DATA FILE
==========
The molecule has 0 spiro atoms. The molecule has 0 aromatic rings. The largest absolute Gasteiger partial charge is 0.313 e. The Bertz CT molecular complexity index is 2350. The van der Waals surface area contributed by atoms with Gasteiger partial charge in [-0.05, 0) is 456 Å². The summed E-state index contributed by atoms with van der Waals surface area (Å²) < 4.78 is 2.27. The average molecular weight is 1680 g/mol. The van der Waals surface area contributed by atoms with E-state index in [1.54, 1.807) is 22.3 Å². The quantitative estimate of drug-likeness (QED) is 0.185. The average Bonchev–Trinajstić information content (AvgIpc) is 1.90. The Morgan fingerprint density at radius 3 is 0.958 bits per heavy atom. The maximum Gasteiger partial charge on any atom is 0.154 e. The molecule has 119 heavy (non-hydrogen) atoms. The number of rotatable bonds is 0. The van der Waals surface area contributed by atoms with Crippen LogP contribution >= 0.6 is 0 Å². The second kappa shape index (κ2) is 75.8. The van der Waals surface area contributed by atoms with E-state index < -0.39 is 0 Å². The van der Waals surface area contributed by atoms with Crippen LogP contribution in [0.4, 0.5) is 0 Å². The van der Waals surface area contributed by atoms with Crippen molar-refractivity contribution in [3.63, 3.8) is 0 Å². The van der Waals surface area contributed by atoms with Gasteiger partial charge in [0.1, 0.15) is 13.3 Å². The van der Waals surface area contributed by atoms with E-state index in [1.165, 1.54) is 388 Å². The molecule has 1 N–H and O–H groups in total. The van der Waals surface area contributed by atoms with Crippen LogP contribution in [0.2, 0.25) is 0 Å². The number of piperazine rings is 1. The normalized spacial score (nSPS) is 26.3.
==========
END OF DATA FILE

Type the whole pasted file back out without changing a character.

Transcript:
The molecule has 0 spiro atoms. The molecule has 0 aromatic rings. The largest absolute Gasteiger partial charge is 0.313 e. The Bertz CT molecular complexity index is 2350. The van der Waals surface area contributed by atoms with Gasteiger partial charge in [-0.05, 0) is 456 Å². The summed E-state index contributed by atoms with van der Waals surface area (Å²) < 4.78 is 2.27. The average molecular weight is 1680 g/mol. The van der Waals surface area contributed by atoms with E-state index in [1.54, 1.807) is 22.3 Å². The quantitative estimate of drug-likeness (QED) is 0.185. The average Bonchev–Trinajstić information content (AvgIpc) is 1.90. The Morgan fingerprint density at radius 3 is 0.958 bits per heavy atom. The maximum Gasteiger partial charge on any atom is 0.154 e. The molecule has 119 heavy (non-hydrogen) atoms. The number of rotatable bonds is 0. The van der Waals surface area contributed by atoms with Crippen LogP contribution >= 0.6 is 0 Å². The second kappa shape index (κ2) is 75.8. The van der Waals surface area contributed by atoms with E-state index < -0.39 is 0 Å². The van der Waals surface area contributed by atoms with Crippen LogP contribution in [0.4, 0.5) is 0 Å². The van der Waals surface area contributed by atoms with Crippen molar-refractivity contribution in [3.63, 3.8) is 0 Å². The van der Waals surface area contributed by atoms with Gasteiger partial charge in [0.1, 0.15) is 13.3 Å². The van der Waals surface area contributed by atoms with E-state index in [1.165, 1.54) is 388 Å². The molecule has 1 N–H and O–H groups in total. The van der Waals surface area contributed by atoms with Crippen LogP contribution in [0.2, 0.25) is 0 Å². The number of piperazine rings is 1. The normalized spacial score (nSPS) is 26.3.